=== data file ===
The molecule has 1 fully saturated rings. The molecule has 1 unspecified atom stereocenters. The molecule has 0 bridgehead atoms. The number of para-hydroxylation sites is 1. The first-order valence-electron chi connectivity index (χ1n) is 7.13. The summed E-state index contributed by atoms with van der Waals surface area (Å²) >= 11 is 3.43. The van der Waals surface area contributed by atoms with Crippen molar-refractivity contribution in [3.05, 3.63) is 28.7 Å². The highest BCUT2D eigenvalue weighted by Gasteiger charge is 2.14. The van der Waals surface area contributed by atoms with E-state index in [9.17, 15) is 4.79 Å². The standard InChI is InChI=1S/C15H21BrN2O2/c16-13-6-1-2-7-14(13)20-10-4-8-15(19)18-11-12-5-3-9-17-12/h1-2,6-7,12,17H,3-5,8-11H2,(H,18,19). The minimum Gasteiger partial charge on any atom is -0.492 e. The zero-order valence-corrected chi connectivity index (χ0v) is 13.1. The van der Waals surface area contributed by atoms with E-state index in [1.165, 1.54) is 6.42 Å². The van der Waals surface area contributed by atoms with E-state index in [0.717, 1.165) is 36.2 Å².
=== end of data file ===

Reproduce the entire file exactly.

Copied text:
The molecule has 1 fully saturated rings. The molecule has 1 unspecified atom stereocenters. The molecule has 0 bridgehead atoms. The number of para-hydroxylation sites is 1. The first-order valence-electron chi connectivity index (χ1n) is 7.13. The summed E-state index contributed by atoms with van der Waals surface area (Å²) >= 11 is 3.43. The van der Waals surface area contributed by atoms with Crippen molar-refractivity contribution in [3.05, 3.63) is 28.7 Å². The highest BCUT2D eigenvalue weighted by Gasteiger charge is 2.14. The van der Waals surface area contributed by atoms with E-state index in [9.17, 15) is 4.79 Å². The standard InChI is InChI=1S/C15H21BrN2O2/c16-13-6-1-2-7-14(13)20-10-4-8-15(19)18-11-12-5-3-9-17-12/h1-2,6-7,12,17H,3-5,8-11H2,(H,18,19). The minimum Gasteiger partial charge on any atom is -0.492 e. The zero-order valence-corrected chi connectivity index (χ0v) is 13.1. The van der Waals surface area contributed by atoms with E-state index in [1.165, 1.54) is 6.42 Å². The van der Waals surface area contributed by atoms with E-state index in [0.717, 1.165) is 36.2 Å².